How superiors can manage the workload of a mentally ill employee

As mentioned, it is a cause for managers’ concern when their employees, who used to be performing well, end up falling behind in their deliverables.

Banaglorioso cited a lack of sleep as a potential indicator of more serious mental health issues at play.

“If you’re always working in the wee hours of the morning or increasing targets, an employee can’t cope with this kind of stress if they haven’t addressed the mental health challenge,” she explained. 

If managers sense these issues, it is their responsibility to have a conversation with their employees about why they could be struggling. Managers may even allocate some of their employees’ workload to others while the employees manage their own mental state to help out.

“The superiors themselves would then take on the responsibility,” Banaglorioso said. “They and the team can prepare themselves better in this regard.” 

Banaglorioso also cautioned against managers overtly berating their employees for poor performance and attaching certain labels to their behavior without completely understanding what may be happening to their mental state. 

“Don’t say, ‘Tinatamad ka na.’ or ‘Dati magaling ka, pero ngayon hindi na,’” she said.

(Don’t say that the employee is getting lazy or used to perform well, but now they aren’t.) 

“Be more specific about your feedback. Once the employee hears the specifics of these details, it’s difficult to deny that versus a label or generic statement.”

Employees must feel a sense of security upon approaching a superior about their mental health issues as well, and Banaglorioso emphasized the importance of confidentiality.

“The manager is responsible not to disclose that information to just any other managers,” she explained. “And also even to other employees.”

The importance of direct feedback and dealing with emergencies

It’s normal to feel anxious about giving or receiving direct feedback about an employee’s decreased performance, especially if the superior and employee have a good working relationship with each other.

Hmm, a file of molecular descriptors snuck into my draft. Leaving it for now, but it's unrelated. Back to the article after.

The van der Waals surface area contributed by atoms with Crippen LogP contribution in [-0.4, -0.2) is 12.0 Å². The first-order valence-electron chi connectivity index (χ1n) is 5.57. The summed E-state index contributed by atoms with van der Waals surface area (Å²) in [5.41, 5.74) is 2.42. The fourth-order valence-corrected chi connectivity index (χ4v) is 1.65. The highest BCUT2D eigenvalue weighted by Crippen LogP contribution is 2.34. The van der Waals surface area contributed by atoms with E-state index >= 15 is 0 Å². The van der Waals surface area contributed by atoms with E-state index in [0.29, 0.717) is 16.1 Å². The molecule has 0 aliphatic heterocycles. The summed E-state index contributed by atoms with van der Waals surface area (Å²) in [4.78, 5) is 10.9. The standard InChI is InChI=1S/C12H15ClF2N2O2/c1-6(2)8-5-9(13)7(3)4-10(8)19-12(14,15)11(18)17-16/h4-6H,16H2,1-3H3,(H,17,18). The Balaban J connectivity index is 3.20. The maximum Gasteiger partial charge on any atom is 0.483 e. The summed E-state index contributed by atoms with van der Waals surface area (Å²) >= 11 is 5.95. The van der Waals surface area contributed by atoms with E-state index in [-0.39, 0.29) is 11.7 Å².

“But burying the problem under the rug would mean you can’t ignore that big hump,” Banaglorioso emphasized. “Hopefully you don’t ignore this. This is a challenge, and unlike many challenges, if it’s not addressed early on, it accumulates in time.” 

In more extreme cases, like the employee contemplating suicide, both the superior and the employee’s own family need to intervene.

“They should be brought to the emergency unit of the hospital,” she said. “And because of how difficult it is to do this, I must emphasize that you shouldn’t wait for this to happen before taking action.” 

For people with mental health issues entering the workforce for the first time

Just like anyone preparing their skills and knowledge for a job, those struggling with mental health issues must also prepare specific emotional skills to help them cope when entering a new workplace.

“These include the ability to manage oneself, to be aware of what’s happening to your body, feelings, and even your own belief system,” Banaglorioso said. “They’re very much intertwined in how they impact others. I call that the internal space.” 

Few people may understand what’s truly going on in their internal spaces, and this self-awareness is crucial in a work environment. This is aligned with their emotional intelligence. This sense of self may be heightened by attending online workshops or seminars hosted by mental health professionals.

“These can help you manage your emotions and stay aware,” Banaglorioso explained. “It’s good to be aware of the early signs so you can do something about it.” – Rappler.com

Erika Villa-Ignacio is a full-time junior copywriter and freelance contributor. When she’s not buried in another book, catch her bringing fantasy worlds to life as a fledgling Dungeons & Dragons DM or advocating for equal rights. Her works have been featured in TEAM Magazine, Purveyr, /ESCAPE, and Cosmopolitan Philippines.